No such luxuries for his Kanturk clubmate Aidan Walsh. His immediate days after beating Limerick consisted of a return to training under Brian Cuthbert with a championship game with the Duhallow footballers thrown in for good measure. What made the transition easier for Walsh was his determination to make up for the reverse against Kerry.
As he said himself: “I suppose if it’s true what they say — that you’re only as good as your last game — we were really screwed after that one because things didn’t go our way and it’s very easy to throw the blame on someone.”
Shane O’Neill, another hurling team-mate of Walsh’s, can’t imagine what it’s like for the dual players of Walsh, Eoin Cadogan and Damien Cahalane to change from one code to the next especially when hurling attracts far bigger crowds. But Walsh, 24, isn’t that bothered.
“I just try to clear it totally from my mind and focus on the next game because whatever happens, happens.
“You can’t dwell on things because that’s when it will begin to eat away at you and there’s no point having a go at yourself because it’s not going to do you any good.”
But for returning to live in Cork where his hurley-making business is thriving, Walsh would likely not be in a position to commit to both games.
Against Kerry, he strained his hamstring in the first half and admits his hips hurt when he kicks the ball.
It helps that Cork’s hurling and football physiotherapists, Declan O’Sullivan and Colin Lane, are best friends and work from the same clinic in Dillon’s Cross.
“I do the football weights and then whatever after that with fitness work. You have to really because that was a tricky thing, because the hurling weights would be different to football. There is a lot of communication. It has to be for it to work.”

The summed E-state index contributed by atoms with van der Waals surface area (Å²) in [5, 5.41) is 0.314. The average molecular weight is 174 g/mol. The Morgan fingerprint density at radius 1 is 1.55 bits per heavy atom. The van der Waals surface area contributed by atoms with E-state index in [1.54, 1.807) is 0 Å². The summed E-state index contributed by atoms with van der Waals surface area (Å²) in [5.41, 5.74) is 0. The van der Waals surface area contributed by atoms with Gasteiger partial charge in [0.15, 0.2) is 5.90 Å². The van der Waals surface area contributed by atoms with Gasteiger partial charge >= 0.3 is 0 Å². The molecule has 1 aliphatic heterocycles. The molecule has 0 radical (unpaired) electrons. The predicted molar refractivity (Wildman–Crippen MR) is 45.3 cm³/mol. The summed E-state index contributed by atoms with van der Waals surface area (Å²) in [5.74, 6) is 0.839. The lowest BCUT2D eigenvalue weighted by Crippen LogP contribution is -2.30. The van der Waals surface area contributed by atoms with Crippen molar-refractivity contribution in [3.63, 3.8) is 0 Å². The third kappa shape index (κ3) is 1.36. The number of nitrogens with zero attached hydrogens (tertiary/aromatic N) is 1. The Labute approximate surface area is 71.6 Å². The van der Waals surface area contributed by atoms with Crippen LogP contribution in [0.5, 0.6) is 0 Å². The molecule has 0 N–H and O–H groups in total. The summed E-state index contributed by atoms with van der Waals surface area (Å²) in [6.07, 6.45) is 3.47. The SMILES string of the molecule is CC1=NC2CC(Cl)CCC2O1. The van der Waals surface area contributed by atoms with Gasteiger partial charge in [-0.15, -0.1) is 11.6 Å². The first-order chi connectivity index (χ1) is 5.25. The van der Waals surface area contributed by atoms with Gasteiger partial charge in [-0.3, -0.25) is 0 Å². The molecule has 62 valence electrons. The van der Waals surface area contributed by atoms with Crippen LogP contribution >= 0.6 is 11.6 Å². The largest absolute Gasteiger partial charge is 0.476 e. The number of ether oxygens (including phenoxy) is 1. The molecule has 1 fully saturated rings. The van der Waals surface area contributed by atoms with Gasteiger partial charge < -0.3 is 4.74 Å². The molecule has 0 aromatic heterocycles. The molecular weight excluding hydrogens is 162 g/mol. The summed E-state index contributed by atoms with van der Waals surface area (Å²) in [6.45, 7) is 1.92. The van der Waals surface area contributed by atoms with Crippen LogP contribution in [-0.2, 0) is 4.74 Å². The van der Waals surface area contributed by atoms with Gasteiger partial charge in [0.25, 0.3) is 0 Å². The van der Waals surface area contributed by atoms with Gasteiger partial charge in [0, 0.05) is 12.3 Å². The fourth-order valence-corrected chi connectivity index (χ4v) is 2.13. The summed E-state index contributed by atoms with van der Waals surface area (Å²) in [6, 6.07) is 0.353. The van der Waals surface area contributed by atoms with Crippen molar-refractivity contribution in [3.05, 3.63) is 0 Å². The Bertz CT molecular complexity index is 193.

A clear run with the footballers into Saturday’s game will benefit Walsh who is facing into the unknown having never faced Sligo or played in O’Connor Park in Tullamore before.
“I would know David Kelly from being in DCU last year and he’s a fierce nice fella and a top class footballer, one of the best footballers in the country, so they are fellas you have to keep an eye on.”
With six changes to the team that lost to Kerry, not everyone will get a chance from the outset to redeem themselves for what happened on July 6.
But for those like Walsh who have the chance, they don’t need to be told they must take it. He also perceives few if anyone is giving them a chance of winning an All-Ireland title after the Munster final.
“We’ve all been around long enough now, played football long enough to know what went on and what we need to improve on.
“No one is giving us any chance of doing anything this year so we’ll just go out with the shackles off and see what happens.”
And if Cork are looking for positives they need only return to 2010 when, as much as they were a more experienced outfit then, they recovered impressively from a Kerry defeat in Munster to be crowned All-Ireland champions.
“We came through the back door and we saw what happened after that. The back door can work for teams so times and it work against them other times. Hopefully if things go well, if things go right the next day you get a run going and then confidence starts building and it’s amazing what kind of things can happen so we’re just going to focus on Saturday.
“As long as we put in a performance and as long as we do what we’re told, everything else will fall into place after that, really. It was disappointing with the Kerry game, we all didn’t perform at all. I’ve no problem losing as long as you put in a performance so it was the performance. To do our all is important.”